“Immigration, Refugees and Citizenship Canada has prioritized applications from workers in essential occupations in agriculture and health care, where labour is most needed to protect the health of Canadians and ensure a sufficient food supply,” said department spokesperson Rémi Larivière.

“Applicants who intended to work in agriculture or health care but who applied for an open work permit and didn’t have a valid job offer in advance would not be triaged for priority processing.”

Deauna said she was thrilled with the government announcement, but feels those with pending nursing licences should be fast-tracked if Canadian officials are serious about addressing the shortages of nurses in the country in the wake of the pandemic.

She applied for permanent residence and the bridging open work permit in August 2020 but only received an acknowledgment of receipt this past June. Her caregiver work permit has expired since June.

The Ontario licensing process requires of applicants practical nursing experience within the three years before a certificate of registration is issued.

Deauna fears she may have to go back to the Philippines to get back to practice and restart the licensing process if her immigration and nursing certificate don’t come through before June.

“I can’t afford more delay in my permanent residence or open work permit,” she noted.

Leslie Apurada arrived in 2018 under the home support worker program to look after an elderly man with dementia in Montreal and initiated her licensing process with the Ontario College of Nurses a year later.

The former Filipino registered nurse with a psychogeriatric background underwent Canada’s national nursing assessment, registered for prep courses and sat for — and passed — a couple of required nursing exams, all while working full time to look after her client.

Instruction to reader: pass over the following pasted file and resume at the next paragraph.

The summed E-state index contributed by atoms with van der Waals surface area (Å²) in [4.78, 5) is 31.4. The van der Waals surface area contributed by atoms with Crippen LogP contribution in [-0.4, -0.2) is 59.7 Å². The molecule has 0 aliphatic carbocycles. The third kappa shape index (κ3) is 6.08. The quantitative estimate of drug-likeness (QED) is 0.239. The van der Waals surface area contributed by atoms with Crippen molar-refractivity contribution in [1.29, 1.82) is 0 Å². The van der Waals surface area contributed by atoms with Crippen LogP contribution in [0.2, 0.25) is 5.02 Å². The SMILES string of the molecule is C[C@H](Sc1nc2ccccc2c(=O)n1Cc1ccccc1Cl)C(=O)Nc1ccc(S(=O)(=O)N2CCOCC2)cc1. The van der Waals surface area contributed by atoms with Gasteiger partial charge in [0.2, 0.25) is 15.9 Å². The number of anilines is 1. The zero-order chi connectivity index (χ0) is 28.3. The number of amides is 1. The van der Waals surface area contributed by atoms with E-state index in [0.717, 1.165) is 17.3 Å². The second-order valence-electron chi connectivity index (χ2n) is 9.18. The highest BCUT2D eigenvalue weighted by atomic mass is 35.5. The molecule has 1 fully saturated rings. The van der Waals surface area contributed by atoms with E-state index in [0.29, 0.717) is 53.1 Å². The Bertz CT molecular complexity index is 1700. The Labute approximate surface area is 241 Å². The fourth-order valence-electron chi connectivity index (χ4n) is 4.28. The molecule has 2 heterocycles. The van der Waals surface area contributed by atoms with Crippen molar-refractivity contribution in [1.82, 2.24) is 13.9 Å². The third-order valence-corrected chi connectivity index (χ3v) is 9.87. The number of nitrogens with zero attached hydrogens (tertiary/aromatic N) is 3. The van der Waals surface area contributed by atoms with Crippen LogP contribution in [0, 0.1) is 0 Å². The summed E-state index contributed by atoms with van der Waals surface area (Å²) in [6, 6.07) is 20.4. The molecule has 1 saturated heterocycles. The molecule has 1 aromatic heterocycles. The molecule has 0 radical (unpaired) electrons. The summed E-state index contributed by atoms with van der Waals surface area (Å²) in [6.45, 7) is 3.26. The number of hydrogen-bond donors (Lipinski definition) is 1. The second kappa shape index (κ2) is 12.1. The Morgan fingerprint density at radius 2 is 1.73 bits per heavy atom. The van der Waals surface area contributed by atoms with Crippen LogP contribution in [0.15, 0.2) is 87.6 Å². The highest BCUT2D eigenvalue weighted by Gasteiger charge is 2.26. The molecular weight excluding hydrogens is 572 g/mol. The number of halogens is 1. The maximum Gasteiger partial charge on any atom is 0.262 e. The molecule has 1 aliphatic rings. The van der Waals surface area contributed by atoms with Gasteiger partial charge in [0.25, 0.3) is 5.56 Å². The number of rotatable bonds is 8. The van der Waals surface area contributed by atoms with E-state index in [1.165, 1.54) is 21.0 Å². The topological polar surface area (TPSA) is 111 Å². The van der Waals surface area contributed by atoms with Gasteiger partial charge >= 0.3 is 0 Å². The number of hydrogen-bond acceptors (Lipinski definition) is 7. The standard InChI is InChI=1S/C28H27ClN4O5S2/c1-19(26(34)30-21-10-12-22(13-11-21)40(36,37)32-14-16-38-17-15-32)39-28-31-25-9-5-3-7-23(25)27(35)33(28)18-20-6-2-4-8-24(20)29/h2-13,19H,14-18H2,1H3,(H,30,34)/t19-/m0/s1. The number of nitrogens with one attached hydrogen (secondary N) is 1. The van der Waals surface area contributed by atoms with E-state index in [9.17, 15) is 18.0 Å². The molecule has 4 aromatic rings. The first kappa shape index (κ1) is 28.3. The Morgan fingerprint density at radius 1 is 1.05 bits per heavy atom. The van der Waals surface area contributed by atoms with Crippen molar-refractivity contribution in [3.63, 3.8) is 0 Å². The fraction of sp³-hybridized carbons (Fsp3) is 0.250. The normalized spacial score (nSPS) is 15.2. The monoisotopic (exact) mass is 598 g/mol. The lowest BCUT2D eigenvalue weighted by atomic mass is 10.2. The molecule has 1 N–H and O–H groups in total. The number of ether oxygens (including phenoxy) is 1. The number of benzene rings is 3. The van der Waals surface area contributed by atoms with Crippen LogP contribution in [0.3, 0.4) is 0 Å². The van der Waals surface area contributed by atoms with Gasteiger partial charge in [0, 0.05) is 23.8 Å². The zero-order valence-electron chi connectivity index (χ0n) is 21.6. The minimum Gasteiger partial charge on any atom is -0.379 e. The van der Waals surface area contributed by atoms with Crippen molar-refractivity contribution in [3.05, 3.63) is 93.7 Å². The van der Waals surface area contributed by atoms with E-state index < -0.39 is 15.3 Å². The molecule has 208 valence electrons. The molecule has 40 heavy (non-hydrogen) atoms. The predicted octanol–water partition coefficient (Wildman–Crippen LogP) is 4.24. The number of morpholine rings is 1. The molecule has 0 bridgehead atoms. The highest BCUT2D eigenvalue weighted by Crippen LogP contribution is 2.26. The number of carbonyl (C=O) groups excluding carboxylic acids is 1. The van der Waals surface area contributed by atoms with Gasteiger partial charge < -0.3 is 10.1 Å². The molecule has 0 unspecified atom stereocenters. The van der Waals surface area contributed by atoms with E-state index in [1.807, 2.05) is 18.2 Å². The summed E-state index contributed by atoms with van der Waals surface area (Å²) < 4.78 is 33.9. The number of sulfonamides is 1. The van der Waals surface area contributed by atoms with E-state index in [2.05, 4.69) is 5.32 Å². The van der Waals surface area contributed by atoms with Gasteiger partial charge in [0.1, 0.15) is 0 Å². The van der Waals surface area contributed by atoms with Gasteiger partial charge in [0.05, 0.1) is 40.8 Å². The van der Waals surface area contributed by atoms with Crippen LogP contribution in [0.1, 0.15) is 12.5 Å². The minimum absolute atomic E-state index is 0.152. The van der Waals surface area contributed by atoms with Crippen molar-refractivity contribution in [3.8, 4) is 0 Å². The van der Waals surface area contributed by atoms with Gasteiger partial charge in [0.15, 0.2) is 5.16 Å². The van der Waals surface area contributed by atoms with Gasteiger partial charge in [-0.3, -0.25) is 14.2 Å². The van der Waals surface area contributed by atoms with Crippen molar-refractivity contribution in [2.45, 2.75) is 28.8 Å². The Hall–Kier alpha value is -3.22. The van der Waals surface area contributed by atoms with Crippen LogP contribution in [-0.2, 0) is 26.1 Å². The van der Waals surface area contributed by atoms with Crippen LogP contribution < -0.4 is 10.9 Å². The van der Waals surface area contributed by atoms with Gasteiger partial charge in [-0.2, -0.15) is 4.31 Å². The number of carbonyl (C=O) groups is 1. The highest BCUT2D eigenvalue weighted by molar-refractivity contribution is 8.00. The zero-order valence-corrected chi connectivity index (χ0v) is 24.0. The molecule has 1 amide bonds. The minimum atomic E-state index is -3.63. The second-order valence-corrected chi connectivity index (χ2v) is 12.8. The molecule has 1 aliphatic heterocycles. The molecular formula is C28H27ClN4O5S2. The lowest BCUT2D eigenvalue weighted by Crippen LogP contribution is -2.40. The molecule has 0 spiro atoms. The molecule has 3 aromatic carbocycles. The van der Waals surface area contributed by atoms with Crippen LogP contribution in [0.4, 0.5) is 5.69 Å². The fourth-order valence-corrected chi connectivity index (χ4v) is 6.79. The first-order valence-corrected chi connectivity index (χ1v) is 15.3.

Even though her employer was supportive and tried to spare her from overtime work while she was studying for exams and attending courses, Apurada said she was mentally and physically exhausted jumping through all the hoops to get past the final qualifying test in June. She’s since been waiting for her immigration authorization to work.

“During the height of the pandemic … Canada’s prime minister said we’re all in this together. But we, caregivers, feel we’re always pushed to the sideline. No one really answers to us why the backlog for the caregiver programs has been so extensive,” said the 31-year-old, who is now enrolled in an online course about nephrology at Humber College.

“It’s disheartening to see how strained the Canadian health system is while all along we are here. We’ve passed all the exams and we could’ve helped.”

Karla Ducusin, another former RN from the Philippines, came to Canada in late 2018 by way of Israel to look after an elderly couple with medical needs in Markham. She’s responsible for preparing them meals, administering their medications, escorting them to doctor’s appointments and helping with household chores.

The permanent residence application that she filed last October costs $1,050 and each time she extends her caregiver work permit, it’s another $155.

Given she’s now in Canada on the so-called implied status — in transition with a pending permanent residence application in the system, Ducusin said she has lost her OHIP, which requires a temporary foreign worker to have a valid work permit to be eligible. Her caregiver work permit expired last November.

“I want to be able to help my family more financially. My father is sick and my two younger brothers are not working. I could make a lot more money and pay more taxes as a nurse than as a caregiver,” said the 32-year-old, whose file will be closed by the College of Nurses of Ontario if there’s no update for two years.

“This is putting a heavy toll on our mental health. You wake up every day and there’s still no movement in your immigration application. It’s just so frustrating.”

Source: Canada has a big-time nursing shortage. So why can’t these two fully certified nurses get the OK to practise?

About Andrew
Andrew blogs and tweets public policy issues, particularly the relationship between the political and bureaucratic levels, citizenship and multiculturalism. His latest book, Policy Arrogance or Innocent Bias, recounts his experience as a senior public servant in this area.